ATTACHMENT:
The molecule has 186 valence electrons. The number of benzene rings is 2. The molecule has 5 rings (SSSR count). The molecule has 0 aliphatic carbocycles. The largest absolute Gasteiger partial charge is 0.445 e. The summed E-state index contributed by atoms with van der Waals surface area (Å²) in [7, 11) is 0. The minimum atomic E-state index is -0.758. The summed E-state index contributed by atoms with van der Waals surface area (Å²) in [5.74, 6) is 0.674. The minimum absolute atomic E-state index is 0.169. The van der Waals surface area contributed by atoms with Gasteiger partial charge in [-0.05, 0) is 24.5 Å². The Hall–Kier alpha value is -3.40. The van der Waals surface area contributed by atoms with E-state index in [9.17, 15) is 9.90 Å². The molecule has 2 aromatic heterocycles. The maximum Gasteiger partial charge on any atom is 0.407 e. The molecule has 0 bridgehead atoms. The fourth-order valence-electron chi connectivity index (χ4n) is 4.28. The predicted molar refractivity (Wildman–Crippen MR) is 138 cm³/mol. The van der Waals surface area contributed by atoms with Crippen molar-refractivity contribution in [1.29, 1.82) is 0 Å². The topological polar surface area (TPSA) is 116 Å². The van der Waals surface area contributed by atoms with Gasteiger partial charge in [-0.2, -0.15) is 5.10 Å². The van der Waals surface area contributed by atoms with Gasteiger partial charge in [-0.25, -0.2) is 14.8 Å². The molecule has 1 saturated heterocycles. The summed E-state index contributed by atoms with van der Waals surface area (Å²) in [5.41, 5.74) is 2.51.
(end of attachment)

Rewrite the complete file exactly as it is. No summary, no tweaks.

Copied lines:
The molecule has 186 valence electrons. The number of benzene rings is 2. The molecule has 5 rings (SSSR count). The molecule has 0 aliphatic carbocycles. The largest absolute Gasteiger partial charge is 0.445 e. The summed E-state index contributed by atoms with van der Waals surface area (Å²) in [7, 11) is 0. The minimum atomic E-state index is -0.758. The summed E-state index contributed by atoms with van der Waals surface area (Å²) in [5.74, 6) is 0.674. The minimum absolute atomic E-state index is 0.169. The van der Waals surface area contributed by atoms with Gasteiger partial charge in [-0.05, 0) is 24.5 Å². The Hall–Kier alpha value is -3.40. The van der Waals surface area contributed by atoms with E-state index in [9.17, 15) is 9.90 Å². The molecule has 2 aromatic heterocycles. The maximum Gasteiger partial charge on any atom is 0.407 e. The molecule has 0 bridgehead atoms. The fourth-order valence-electron chi connectivity index (χ4n) is 4.28. The predicted molar refractivity (Wildman–Crippen MR) is 138 cm³/mol. The van der Waals surface area contributed by atoms with Crippen molar-refractivity contribution in [1.29, 1.82) is 0 Å². The topological polar surface area (TPSA) is 116 Å². The van der Waals surface area contributed by atoms with Gasteiger partial charge in [-0.2, -0.15) is 5.10 Å². The van der Waals surface area contributed by atoms with Gasteiger partial charge in [-0.25, -0.2) is 14.8 Å². The molecule has 1 saturated heterocycles. The summed E-state index contributed by atoms with van der Waals surface area (Å²) in [5.41, 5.74) is 2.51.